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New permit refused for famous Coca-Cola sign in Brussels city centre

Illustration picture shows De Brouckere place pictured in Brussels, Friday 13 March 2020. (BELGA PHOTO NICOLAS MAETERLINCK)
09:21 18/11/2020

The days of the famous Coca-Cola sign at De Brouckère in Brussels appear to be numbered after state secretary for urban planning Pascal Smet indicated that a new licence for the huge advertising board would not be issued.

Everyone who visits Brussels knows the Coca-Cola sign that shines down on streets converging on De Brouckère square. The LED screen on the roof of the Continental building, which replaced analogue versions of the advert which had been located there for many years previously, has been there since 2011 and dominates the view from the pedestrian zone.

The screen has made numerous headlines in recent years, mainly because of complaints that it is too big and too bright, but also because the city administration had not initially applied for a permit for the new panel, which replaced an older billboard for the soft drink brand.

The permit application was finally submitted and approved, but that permit has since expired at the end of 2019.

Smet now sees this as an opportunity to make changes at De Brouckère by refusing a new permit and starting a debate about other intrusive advertising space in the area. "The current board is just too big,” he said. “Therefore, the application for a new permit has been refused, a decision which is binding.”

When the current Coca-Cola sign will be removed is not entirely clear. The panel in question swells the city’s coffers with its rental fee which, back in 2011 when it was erected, was already €10,000 per month.

Smet does not just want to remove the Coca-Cola board. He would like to start a debate with the Brussels administration about the presence of all advertising panels in the square, which is notorious for its garish advertising spaces. There is also a large screen on Place de la Monnaie, the future of which will also be discussed.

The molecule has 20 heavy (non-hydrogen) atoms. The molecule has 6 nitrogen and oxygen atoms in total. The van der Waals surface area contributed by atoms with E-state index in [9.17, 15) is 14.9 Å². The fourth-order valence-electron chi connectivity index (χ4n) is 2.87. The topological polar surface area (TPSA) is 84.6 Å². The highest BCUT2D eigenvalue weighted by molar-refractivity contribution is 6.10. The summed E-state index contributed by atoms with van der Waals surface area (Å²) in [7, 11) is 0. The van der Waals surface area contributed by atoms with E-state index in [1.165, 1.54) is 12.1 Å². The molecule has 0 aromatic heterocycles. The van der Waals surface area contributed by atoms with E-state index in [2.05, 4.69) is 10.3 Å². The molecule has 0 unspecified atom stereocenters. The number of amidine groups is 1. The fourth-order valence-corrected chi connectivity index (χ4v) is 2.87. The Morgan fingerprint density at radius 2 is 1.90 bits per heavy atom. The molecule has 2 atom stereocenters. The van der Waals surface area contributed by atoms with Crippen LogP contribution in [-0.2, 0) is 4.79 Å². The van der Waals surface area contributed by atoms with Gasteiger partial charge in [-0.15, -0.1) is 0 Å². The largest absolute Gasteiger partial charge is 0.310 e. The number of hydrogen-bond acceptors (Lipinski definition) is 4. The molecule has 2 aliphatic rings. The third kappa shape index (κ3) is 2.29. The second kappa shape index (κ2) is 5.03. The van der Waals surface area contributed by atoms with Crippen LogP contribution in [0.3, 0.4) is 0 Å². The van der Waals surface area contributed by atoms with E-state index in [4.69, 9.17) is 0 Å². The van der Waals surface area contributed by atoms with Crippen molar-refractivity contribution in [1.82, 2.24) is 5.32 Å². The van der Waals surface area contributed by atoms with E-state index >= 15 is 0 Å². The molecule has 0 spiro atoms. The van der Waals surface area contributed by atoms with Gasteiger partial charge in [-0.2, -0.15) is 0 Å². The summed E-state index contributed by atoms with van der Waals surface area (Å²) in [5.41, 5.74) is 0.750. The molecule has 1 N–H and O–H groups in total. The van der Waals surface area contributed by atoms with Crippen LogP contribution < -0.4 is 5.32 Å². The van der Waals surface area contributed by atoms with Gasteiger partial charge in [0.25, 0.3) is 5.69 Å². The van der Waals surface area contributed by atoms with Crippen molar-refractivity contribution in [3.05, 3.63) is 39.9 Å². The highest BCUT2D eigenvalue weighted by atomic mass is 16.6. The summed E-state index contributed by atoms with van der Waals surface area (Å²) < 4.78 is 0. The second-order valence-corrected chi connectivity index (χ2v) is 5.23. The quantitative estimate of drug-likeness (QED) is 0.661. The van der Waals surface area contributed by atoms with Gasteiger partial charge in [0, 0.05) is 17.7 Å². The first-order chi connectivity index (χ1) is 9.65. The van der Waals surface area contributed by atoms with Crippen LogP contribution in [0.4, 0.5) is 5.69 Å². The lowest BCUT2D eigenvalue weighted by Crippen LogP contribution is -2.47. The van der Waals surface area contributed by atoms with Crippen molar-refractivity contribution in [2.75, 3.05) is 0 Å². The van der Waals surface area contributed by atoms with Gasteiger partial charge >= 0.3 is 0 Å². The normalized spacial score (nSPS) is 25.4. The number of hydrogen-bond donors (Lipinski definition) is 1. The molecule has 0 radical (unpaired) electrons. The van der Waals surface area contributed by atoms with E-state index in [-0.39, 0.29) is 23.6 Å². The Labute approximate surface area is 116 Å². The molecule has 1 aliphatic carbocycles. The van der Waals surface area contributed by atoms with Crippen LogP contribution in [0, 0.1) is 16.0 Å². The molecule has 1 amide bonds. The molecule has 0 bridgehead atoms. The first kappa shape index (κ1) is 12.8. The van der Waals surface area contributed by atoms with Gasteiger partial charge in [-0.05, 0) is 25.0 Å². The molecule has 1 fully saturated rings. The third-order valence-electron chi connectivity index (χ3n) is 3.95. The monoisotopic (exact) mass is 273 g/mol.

"Together with the City, we should decide if we still want advertising on that square,” said Smet. “If so, we want to determine which criteria it should meet. In terms of size, but also in style. The old nostalgic advertising, for example, was a lot more stylised and charming.” In the longer term, Smet wants to review all advertising on public roads in Brussels, both on municipal and regional roads.

Written by Nick Amies

Comments

kplathia

THE BEST decision ever made! Besides destroying architectural beauty of the square, the sugary monster has created a lot of heath problems and should be banned from publicity in any public area and daytime TV plus heavily sugar taxed.

Nov 19, 2020 07:52
danbruylandt

Pascal Smet is a... self-important pseudo-green do-gooder with dictatorial tendencies. And I should know: we had him as our minister of education, years ago.
Amusing afterthought?
"Een smet" in Dutch is a blemish, a stain, a blot in English...
Well, to be fair: "een smid / smed / smet" is a blacksmith.

Nov 19, 2020 11:03